Ellen Chisa loves to build things. One of her first jobs out of engineering school was at Kickstarter, the grassroots crowdfunding firm, where Ellen says she “worked on how to get funding for people who want to build interesting things.” Since then, she’s had stints as product managers at high-tech companies, spent time at a technology-driven travel planning company, and regularly invested in startups.
Most recently, Ellen built a new programming language and co-founded a company called Dark, which helps developers write software faster with fewer distractions. She served as Dark’s CEO for several years before moving on last year.
For Ellen, Dark’s unique development language promised to reignite her love of writing code, which had worn thin after years of tedium and repetitive tasks. “I wasn't enjoying the time I was spending writing software,” she says. “I was feeling like I was wasting time on writing boilerplate and constantly doing infrastructure chores.”
Ellen was also frustrated by the fact that code-writers are isolated and disconnected from their end product. Even though “you see the text and you know theoretically what it's supposed to do,” she explains, “you have to actually run the program to see what happens.”
By combining the programming language, the editor, and the infrastructure in a single package, Dark aims to massively reduce the complexity of creating software. When developers using the Dark platform look at the code they’re writing, they’re simultaneously looking at its downstream impact. “As soon as you write anything, it’s already posted,” Ellen says. “It’s zero to ‘hello world’ in three seconds.”
Remaking DevOps with Dark
New programming platforms like Dark hold the potential for remaking the DevOps landscape, ultimately allowing developers to build, test and deploy code in a single step. “This is a really important shift,” Ellen says. “I think it’s one of the things that will make it way easier for more people to be developers.”
Dark’s streamlined platform can also speed up software production, helping organizations go to market faster and reap returns sooner. However, she’ll admit that speed isn’t everything. She’s no fan of the “move-fast-and-break-things era” when people shipped software so quickly they lost sight of the downside impacts on their customers and even society. “I think that's a real problem,” she says.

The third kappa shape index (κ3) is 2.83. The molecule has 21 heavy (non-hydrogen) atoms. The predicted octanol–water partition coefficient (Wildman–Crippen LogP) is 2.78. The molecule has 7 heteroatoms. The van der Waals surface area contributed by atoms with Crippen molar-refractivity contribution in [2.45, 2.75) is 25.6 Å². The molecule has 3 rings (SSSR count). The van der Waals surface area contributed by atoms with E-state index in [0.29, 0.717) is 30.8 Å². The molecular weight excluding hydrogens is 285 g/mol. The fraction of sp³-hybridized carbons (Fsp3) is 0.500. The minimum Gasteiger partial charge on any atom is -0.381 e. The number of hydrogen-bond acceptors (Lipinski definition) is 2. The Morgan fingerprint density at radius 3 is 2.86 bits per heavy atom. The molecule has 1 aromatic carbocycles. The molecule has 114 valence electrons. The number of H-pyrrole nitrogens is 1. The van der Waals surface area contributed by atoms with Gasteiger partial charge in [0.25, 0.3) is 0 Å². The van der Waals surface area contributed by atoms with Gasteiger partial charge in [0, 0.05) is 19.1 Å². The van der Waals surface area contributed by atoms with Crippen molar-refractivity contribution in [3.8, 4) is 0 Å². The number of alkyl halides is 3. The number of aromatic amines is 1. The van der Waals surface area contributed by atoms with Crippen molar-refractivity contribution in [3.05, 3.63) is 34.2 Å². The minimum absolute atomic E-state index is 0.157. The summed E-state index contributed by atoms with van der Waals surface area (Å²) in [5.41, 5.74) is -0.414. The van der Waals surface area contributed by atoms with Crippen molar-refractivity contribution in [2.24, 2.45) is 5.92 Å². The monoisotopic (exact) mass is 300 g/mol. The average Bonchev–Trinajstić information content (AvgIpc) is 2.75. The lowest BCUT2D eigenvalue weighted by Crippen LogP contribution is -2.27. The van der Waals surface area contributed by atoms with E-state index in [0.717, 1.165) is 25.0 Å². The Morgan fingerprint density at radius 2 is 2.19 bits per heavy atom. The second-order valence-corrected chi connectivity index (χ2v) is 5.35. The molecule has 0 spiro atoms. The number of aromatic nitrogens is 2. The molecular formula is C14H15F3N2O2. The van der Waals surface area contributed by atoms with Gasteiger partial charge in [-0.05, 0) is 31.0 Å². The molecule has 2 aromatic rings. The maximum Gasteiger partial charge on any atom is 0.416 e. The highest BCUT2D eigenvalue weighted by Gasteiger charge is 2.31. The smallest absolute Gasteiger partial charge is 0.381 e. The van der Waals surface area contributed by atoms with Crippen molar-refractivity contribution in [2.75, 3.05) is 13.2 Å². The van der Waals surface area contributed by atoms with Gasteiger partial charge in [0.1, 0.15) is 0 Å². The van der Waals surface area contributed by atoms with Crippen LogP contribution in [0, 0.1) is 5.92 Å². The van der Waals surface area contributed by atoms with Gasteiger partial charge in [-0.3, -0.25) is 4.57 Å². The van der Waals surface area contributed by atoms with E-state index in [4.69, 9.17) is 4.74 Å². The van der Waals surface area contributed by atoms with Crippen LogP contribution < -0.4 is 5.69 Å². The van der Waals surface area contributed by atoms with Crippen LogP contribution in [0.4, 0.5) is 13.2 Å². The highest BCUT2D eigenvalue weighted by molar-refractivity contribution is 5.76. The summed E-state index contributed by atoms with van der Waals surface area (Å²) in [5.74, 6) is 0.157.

Ellen believes the answer is to build software “thoughtfully” and with the ability to respond effectively if something goes wrong. This lets you safely profit from the upside potential of speedier development, she says. “You can experiment with more ideas and see what works instead of spending a lot of time thinking hard and building something that’s very expensive and also very wrong.”
Ellen says her background in DevOps has helped her excel as a product manager, a profession that remains close to her heart (See her series of essays on the subject). As a product manager, she’s always preferred the DevOps way of working. “It gives you the ability to work as a small autonomous team,” she says. “You’re able to work on one thing together in real-time as opposed to having very structured hand-offs between groups.” This allows people to broaden and deepen their skills as they learn from their teammates.
Ellen’s love of building things has led to forays into angel investing, where she advises startups involved in making everything from dev tools to consumer products. “It’s smaller checks and it's more community based,” she says. “I try to give back and really support people that are starting companies. It's a good way to accelerate serendipity and meet a lot of interesting people working on interesting problems.”
What’s next for Ellen after Dark is anyone’s guess. “I'm in the process of figuring out what to build next,” she says. “There's a whole bunch of different paths out there.”
Listen to more of Ellen’s story on Episode 92 of DevOps Radio.
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